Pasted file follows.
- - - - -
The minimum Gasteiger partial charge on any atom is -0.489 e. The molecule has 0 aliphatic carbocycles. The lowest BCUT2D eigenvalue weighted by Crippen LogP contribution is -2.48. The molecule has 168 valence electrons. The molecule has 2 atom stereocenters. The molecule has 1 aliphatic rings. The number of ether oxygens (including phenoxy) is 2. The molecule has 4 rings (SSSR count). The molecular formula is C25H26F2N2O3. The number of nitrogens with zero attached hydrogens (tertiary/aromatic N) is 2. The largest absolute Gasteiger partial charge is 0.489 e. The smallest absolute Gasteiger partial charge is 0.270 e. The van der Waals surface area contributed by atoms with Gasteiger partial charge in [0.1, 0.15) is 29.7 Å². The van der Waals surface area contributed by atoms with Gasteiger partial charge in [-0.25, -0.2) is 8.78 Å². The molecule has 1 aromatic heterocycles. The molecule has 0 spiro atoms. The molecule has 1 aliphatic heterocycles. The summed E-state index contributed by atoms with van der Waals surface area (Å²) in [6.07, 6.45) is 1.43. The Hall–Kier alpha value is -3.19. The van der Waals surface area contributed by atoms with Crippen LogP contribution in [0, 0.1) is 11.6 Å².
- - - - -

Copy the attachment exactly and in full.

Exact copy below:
The minimum Gasteiger partial charge on any atom is -0.489 e. The molecule has 0 aliphatic carbocycles. The lowest BCUT2D eigenvalue weighted by Crippen LogP contribution is -2.48. The molecule has 168 valence electrons. The molecule has 2 atom stereocenters. The molecule has 1 aliphatic rings. The number of ether oxygens (including phenoxy) is 2. The molecule has 4 rings (SSSR count). The molecular formula is C25H26F2N2O3. The number of nitrogens with zero attached hydrogens (tertiary/aromatic N) is 2. The largest absolute Gasteiger partial charge is 0.489 e. The smallest absolute Gasteiger partial charge is 0.270 e. The van der Waals surface area contributed by atoms with Gasteiger partial charge in [0.1, 0.15) is 29.7 Å². The van der Waals surface area contributed by atoms with Gasteiger partial charge in [-0.25, -0.2) is 8.78 Å². The molecule has 1 aromatic heterocycles. The molecule has 0 spiro atoms. The molecule has 1 aliphatic heterocycles. The summed E-state index contributed by atoms with van der Waals surface area (Å²) in [6.07, 6.45) is 1.43. The Hall–Kier alpha value is -3.19. The van der Waals surface area contributed by atoms with Crippen LogP contribution in [0, 0.1) is 11.6 Å².